“Li is simple yet nuanced and poetic. The words are never quite what they mean and hold many secrets and stories. There are definite vocal parts for males and females. There is an equivalent of tenor, alto, bass and soprano for both male and female performers and a few interjecting harmonies as well. So in total, upto nine different harmonies can be sung together that don’t quite fall on the western scale, especially the classical yodels, vibrato and solo/duet vocalisations. Many of the Li have call and response patterns. Some Li are chants and only sung by males. Some are sung only by children and others by women. What is also distinct about Li are the throat voice projection and the mellifluous harmonisation,” Mercy explains.
“Through our art, we were learning more about our people, our history, the world we once came from and how far we have moved away from that life. Thus, it became imperative for us to document, record our work and have a tangible body of work to show for our journey. That culminated in our first album, which is a compilation of the first folk songs we learnt and loved, and saved for posterity,” adds Kuku .
The formula or process behind the band’s music differs with every song. Mhaseve, the brother, is the brains behind music production, and the sisters write the song lyrics. But these roles aren’t set in stone. Everyone offers their own inputs, and the process of making music is both collaborative and democratic. Take the example of their song ‘Hiyo’ from their EP, ‘A Slice of Li’ released in November 2019.
“Hiyo is based on a traditional tune and we have written new lyrics to add to the traditional ones. So we recorded the vocals as per the traditional beat and speed after we learned it from our parents. The music was later arranged and then produced by Mhaseve and a friend, Vitolu Zhimo (Vitz),” says Mercy.
Mhaseve adds, “Mostly, we write the lyrics first and then work on the melody. The traditional ones are usually based on the folk format and we rewrite verses keeping the original chorus intact. A few times, we had the melody and then wrote lyrics around it. Sometimes we write a full song like a poem, add a traditional chorus or verse, and then rearrange it to a more song-friendly format. It works in all kinds of permutations and combinations.” The Tetseo Sisters have mostly recorded their songs at Mhaseve’s bedroom-cum-studio in Kohima.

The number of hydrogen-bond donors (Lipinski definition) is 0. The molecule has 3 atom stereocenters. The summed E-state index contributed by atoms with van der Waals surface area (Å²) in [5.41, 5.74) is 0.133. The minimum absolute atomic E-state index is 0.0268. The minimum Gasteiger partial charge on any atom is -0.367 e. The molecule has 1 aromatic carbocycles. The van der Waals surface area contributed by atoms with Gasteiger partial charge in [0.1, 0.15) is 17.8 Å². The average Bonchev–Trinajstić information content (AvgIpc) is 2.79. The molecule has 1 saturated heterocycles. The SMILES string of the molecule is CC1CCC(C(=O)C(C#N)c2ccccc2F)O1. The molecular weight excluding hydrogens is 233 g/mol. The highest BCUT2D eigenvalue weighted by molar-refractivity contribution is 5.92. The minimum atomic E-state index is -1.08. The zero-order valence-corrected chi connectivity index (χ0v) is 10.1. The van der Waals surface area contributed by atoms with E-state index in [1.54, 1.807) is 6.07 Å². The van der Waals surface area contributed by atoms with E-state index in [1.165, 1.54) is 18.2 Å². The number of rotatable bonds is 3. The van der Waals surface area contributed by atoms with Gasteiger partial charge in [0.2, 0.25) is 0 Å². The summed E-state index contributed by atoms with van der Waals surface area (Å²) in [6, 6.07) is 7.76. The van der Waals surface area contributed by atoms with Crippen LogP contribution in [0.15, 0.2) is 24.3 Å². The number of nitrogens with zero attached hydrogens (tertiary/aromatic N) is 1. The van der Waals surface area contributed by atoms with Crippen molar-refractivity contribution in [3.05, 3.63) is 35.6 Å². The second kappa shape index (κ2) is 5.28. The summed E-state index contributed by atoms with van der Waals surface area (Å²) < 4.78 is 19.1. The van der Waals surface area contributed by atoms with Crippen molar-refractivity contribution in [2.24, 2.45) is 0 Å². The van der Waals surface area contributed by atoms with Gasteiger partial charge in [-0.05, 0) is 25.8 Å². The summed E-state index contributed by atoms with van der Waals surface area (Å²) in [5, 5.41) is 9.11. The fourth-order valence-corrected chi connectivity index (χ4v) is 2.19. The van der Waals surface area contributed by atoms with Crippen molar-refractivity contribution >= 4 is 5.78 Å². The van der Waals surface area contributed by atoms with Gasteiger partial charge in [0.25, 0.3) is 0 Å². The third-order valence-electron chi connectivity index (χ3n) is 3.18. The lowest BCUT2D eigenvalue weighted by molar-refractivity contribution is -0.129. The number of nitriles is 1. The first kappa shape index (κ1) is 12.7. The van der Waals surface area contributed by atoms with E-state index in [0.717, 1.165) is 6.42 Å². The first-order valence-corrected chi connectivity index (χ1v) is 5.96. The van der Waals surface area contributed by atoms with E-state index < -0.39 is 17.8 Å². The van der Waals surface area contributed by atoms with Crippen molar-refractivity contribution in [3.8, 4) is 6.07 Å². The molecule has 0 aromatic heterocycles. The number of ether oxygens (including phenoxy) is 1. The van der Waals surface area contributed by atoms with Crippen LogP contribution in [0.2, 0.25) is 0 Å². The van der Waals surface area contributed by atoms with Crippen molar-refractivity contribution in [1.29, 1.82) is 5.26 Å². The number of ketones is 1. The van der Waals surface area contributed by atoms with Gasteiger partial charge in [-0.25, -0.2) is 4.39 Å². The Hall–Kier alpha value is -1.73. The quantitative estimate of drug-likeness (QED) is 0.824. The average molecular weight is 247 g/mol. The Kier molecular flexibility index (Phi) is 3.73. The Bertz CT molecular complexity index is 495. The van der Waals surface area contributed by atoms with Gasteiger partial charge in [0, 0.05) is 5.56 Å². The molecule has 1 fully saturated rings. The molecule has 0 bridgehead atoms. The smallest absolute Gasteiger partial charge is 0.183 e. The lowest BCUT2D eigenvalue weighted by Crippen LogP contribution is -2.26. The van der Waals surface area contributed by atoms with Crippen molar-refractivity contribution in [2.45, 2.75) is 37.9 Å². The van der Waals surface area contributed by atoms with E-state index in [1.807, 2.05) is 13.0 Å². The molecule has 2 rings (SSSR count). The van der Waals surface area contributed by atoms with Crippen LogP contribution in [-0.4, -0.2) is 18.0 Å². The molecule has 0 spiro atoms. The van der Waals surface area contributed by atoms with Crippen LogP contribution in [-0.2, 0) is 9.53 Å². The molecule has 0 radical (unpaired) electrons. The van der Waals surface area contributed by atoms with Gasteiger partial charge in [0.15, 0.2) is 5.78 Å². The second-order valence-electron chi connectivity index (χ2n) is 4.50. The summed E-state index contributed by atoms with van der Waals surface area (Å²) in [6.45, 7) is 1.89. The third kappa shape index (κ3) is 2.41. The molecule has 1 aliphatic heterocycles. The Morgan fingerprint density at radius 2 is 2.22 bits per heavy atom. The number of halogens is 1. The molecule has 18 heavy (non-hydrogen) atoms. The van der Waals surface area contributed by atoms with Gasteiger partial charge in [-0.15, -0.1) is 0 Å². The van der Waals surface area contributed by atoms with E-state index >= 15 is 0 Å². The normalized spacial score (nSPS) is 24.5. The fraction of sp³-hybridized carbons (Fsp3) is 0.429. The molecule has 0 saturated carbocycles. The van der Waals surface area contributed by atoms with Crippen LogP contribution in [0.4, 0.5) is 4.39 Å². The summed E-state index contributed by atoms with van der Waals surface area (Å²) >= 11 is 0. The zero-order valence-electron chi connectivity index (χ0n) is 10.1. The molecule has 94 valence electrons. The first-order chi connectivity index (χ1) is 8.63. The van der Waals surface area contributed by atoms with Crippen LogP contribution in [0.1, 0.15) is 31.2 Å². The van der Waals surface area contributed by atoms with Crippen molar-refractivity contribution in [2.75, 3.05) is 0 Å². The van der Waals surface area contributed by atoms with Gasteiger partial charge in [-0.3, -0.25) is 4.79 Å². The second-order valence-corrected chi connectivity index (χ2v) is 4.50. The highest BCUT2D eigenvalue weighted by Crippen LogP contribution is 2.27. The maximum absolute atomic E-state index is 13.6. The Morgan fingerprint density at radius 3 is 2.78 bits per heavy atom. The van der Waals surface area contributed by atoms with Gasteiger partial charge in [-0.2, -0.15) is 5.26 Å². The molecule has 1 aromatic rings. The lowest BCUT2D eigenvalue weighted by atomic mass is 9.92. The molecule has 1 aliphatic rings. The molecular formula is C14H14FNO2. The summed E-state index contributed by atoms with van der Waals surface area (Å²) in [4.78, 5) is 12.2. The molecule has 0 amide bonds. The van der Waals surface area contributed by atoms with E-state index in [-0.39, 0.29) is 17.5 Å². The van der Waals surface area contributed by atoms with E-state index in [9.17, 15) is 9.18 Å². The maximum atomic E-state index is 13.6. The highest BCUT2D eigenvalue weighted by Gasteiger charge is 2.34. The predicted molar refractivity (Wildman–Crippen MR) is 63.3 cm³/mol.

Connecting with the Indian mainstream
Bollywood cover songs have long been a staple of the sisters in their private performances. In December 2017 they did a cover of AR Rahman’s ‘Barso Re’ from the movie ‘Guru’ for an episode of Bindass Play’s Bollywood Republic. It took them just three days to learn the song, make a new arrangement, record and shoot the video.
Although the response to their performance was great, it was their next video that really caught the eye of many. It was the folk version of the song ‘Dil Diyan Gallan’ rendered by Neha Bhasin. Unfortunately, Azi couldn’t make it home for the session because of lockdown restrictions in her area.
“We enjoy singing many Bollywood songs and the connection it establishes with a mainstream audience. The instrument we used in the video is Tati, the Naga version of the ektara. It’s a traditional one stringed guitar played by the Chakhesang and Angami tribes of Nagaland. It merges beautifully with the folkish arrangement of Dil Diyan Gallan,” says Azi.
A standout feature of the Tetseo Sisters are their music videos, where they capture the natural beauty of Nagaland and elegant Naga attire.
“Our videos are self-sponsored projects backed by the generous collaboration of artists who help execute our vision. In the ‘O Rhosi’ video, you see the festive colours of Naga textiles, beads and textures, as well as fusion wear – skirts, fitted drapes, tees with graphic Naga prints by artist Cynthia Kolakhe, handloom and woven corsets from our collaborator designer Keds Krome, who works magic with handwoven textiles of Nagaland, and even embroidered tops and boleros from our favourite handmade Indian label péro by Aneeth Arora,” Mercy explains.
The vibrant accessories and jewelry comes from Runway Nagaland, personal collections, and their mother’s treasures. The video is shot in picturesque locations across many iconic spaces in Nagaland and Manipur.
Dealing with the pandemic and the road ahead
While the sisters managed to get past the first lockdown without too much suffering, the second wave was brutal and filled with uncertainty.
“We haven’t had a live show in ages. Most of our efforts went into raising funds for people in bad situations. We had no earnings from music. We are simply grateful that we are all well in the family. Our prayers go out to those who have lost family and loved ones,” says Lulu.
The sisters are also working simultaneously on individual projects, and hopefully things pick up soon once this pandemic subsides.
“We feel great joy and validation in being able to represent the country, our land, tribe and state on important platforms. It is humbling and a blessing at the same time. We also feel that artists in Northeast India are finally getting due attention. We hope their representation gets fairer because the country belongs to everyone. We all need to feel that we matter,” says Mercy.
(Edited by Divya Sethu)